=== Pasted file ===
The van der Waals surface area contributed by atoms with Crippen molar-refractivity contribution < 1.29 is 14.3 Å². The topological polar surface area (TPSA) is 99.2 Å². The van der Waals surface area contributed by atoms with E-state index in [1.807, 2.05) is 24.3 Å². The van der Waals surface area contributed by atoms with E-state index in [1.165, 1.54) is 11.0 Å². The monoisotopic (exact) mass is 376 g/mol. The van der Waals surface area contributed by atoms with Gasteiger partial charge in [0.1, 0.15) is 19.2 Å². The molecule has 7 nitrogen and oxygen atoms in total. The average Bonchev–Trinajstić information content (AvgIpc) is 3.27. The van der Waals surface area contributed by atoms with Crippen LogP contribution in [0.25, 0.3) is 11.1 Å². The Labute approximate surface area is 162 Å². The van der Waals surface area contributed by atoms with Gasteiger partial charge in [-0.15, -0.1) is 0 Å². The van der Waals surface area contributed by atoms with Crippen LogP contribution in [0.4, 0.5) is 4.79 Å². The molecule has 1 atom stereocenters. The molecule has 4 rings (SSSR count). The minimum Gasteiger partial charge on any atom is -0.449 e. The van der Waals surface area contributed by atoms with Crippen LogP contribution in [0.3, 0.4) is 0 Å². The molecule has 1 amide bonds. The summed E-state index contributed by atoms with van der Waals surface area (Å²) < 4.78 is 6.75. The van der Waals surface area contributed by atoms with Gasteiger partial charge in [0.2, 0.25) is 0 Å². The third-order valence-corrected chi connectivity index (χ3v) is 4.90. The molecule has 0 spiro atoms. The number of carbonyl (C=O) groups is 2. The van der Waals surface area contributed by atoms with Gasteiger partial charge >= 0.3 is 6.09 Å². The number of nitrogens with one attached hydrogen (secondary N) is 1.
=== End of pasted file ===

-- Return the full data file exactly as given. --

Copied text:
The van der Waals surface area contributed by atoms with Crippen molar-refractivity contribution < 1.29 is 14.3 Å². The topological polar surface area (TPSA) is 99.2 Å². The van der Waals surface area contributed by atoms with E-state index in [1.807, 2.05) is 24.3 Å². The van der Waals surface area contributed by atoms with E-state index in [1.165, 1.54) is 11.0 Å². The monoisotopic (exact) mass is 376 g/mol. The van der Waals surface area contributed by atoms with Gasteiger partial charge in [0.1, 0.15) is 19.2 Å². The molecule has 7 nitrogen and oxygen atoms in total. The average Bonchev–Trinajstić information content (AvgIpc) is 3.27. The van der Waals surface area contributed by atoms with Crippen LogP contribution in [0.25, 0.3) is 11.1 Å². The Labute approximate surface area is 162 Å². The van der Waals surface area contributed by atoms with Gasteiger partial charge in [-0.15, -0.1) is 0 Å². The van der Waals surface area contributed by atoms with Crippen LogP contribution in [0.4, 0.5) is 4.79 Å². The molecule has 1 atom stereocenters. The molecule has 4 rings (SSSR count). The minimum Gasteiger partial charge on any atom is -0.449 e. The van der Waals surface area contributed by atoms with Crippen LogP contribution in [0.3, 0.4) is 0 Å². The molecule has 1 amide bonds. The summed E-state index contributed by atoms with van der Waals surface area (Å²) < 4.78 is 6.75. The van der Waals surface area contributed by atoms with Gasteiger partial charge in [0.2, 0.25) is 0 Å². The third-order valence-corrected chi connectivity index (χ3v) is 4.90. The molecule has 0 spiro atoms. The number of carbonyl (C=O) groups is 2. The van der Waals surface area contributed by atoms with Gasteiger partial charge >= 0.3 is 6.09 Å². The number of nitrogens with one attached hydrogen (secondary N) is 1.